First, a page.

COMMUNITY VOICES | Mother’s Day and the federal budget


When I was growing up, my single Mom worked hard as a minimum wage waitress at the local golf club to put food on the table for our family and to pay the mortgage. Mothers care about the well being and security of their families.   As a legislator and a grandmother of 18, I carried that concern as I proudly introduced and passed the Women’s Economic Security Act, a series of bills aimed at updating workplace policies that are holding women and their families back.  This Mother’s Day, we hope that Members of Congress are also thinking about their roles as caregivers and providers not only in their own homes, but for the nation as a whole.

The federal budget which is made up of our tax dollars is an important blueprint for meeting the security needs in our communities. In Minnesota and in Congress, the budgets we craft allow us to have clean drinking water, public transportation, schools, law enforcement, paved roads and highways, and other essential services. Communities like ours rely on federal money to be safe, healthy, thriving and economically sound. Yet, Congress continues to allocate inordinate sums to the Pentagon and its programs, to the detriment of our national and economic security.

More than half of the federal discretionary budget that Congress appropriates each year is taken up by the Pentagon. Pentagon spending has skyrocketed, almost doubling since 2001. The continued growth of the Pentagon budget comes at the expense of necessary, vital programs that help our most vulnerable citizens – children, the elderly, veterans, the unemployed, women and their families.  

Reshaping the Pentagon’s budget is necessary to address 21st century security needs in a strategic, fiscally responsible, and accountable way.  For example, spending the planned $350 billion over the next decade on U.S. nuclear weapons is unwise and imperils our security. These weapons are ill-suited to address today’s threats like cyber attacks or nuclear terrorism.  In fact, greater numbers of nuclear weapons means a higher likelihood for accidents, terrorism, and diplomatic crises.

We must include prioritizing the needs of the men and women in the military over outdated expensive weapons systems. Programs that serve veterans and military families in Minnesota and across the nation are being eaten alive by the country’s militarized budget.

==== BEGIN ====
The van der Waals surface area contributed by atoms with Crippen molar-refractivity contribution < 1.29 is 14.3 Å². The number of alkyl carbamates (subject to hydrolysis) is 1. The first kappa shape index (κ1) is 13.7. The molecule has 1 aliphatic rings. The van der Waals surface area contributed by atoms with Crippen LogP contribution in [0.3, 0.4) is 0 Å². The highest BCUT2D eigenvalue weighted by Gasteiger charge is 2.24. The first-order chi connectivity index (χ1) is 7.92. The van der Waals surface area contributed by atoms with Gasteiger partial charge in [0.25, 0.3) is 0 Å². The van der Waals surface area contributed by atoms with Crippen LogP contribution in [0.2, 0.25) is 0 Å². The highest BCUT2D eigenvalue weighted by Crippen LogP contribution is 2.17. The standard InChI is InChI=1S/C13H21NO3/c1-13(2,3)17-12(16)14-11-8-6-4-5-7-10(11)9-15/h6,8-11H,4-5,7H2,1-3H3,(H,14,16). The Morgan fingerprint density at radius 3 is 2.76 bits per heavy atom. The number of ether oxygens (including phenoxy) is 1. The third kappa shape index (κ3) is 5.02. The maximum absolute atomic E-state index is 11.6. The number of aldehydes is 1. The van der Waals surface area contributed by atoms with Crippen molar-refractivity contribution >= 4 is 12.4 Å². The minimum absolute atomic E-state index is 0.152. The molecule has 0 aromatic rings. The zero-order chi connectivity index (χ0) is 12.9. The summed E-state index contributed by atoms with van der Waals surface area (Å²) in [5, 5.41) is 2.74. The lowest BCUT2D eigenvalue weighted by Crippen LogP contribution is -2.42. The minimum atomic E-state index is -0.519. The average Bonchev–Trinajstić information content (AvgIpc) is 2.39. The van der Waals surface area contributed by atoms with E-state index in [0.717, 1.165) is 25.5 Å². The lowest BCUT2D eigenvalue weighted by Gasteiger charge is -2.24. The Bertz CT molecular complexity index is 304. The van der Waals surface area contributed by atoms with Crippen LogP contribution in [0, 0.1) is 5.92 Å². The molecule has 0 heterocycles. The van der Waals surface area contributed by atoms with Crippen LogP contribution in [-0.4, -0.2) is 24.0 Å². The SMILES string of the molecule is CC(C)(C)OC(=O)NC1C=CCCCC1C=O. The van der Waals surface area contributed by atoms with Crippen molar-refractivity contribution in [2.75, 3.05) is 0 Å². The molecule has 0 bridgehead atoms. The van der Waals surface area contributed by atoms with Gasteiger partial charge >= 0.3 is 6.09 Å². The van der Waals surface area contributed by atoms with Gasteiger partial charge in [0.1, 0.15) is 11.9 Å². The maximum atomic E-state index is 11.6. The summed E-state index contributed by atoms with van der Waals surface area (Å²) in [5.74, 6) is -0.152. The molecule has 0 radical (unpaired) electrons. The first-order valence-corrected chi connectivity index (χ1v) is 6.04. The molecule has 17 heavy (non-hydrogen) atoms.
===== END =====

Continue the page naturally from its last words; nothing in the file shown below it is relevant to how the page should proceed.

When it comes to creating jobs, Pentagon spending actually ranks last compared to investing the same in healthcare, clean energy, or education, according to recent studies by economists at the University of Massachusetts. It is politically irresponsible to cut investments that strengthen our economy and benefit American families while turning a blind eye to obvious areas of potential savings in Pentagon spending.

The federal budget is a reflection of our nation’s priorities. Congress must choose between fighting for economic security,  keeping America economically strong, and protecting our most vulnerable citizens versus  siding with special interests while  continuing to spend billions on wasteful programs that military leaders don’t even want. This spring and summer, Congress should focus its work on strengthening the economy, as we have done in Minnesota with the Women’s Economic Security Act, raising the minimum wage and strategic investments in early childhood education.

 This Mother’s Day I want to thank my Mom for her smart, strategic decisions for my future security.  Let’s ask Congress to safeguard our nation’s future with strategic investing, not more wasteful Pentagon spending.


Senator Sandy Pappas is President of the Minnesota Senate and Vice President of the Women Legislators Lobby (WiLL), a program of Women’s Action for New Directions (WAND)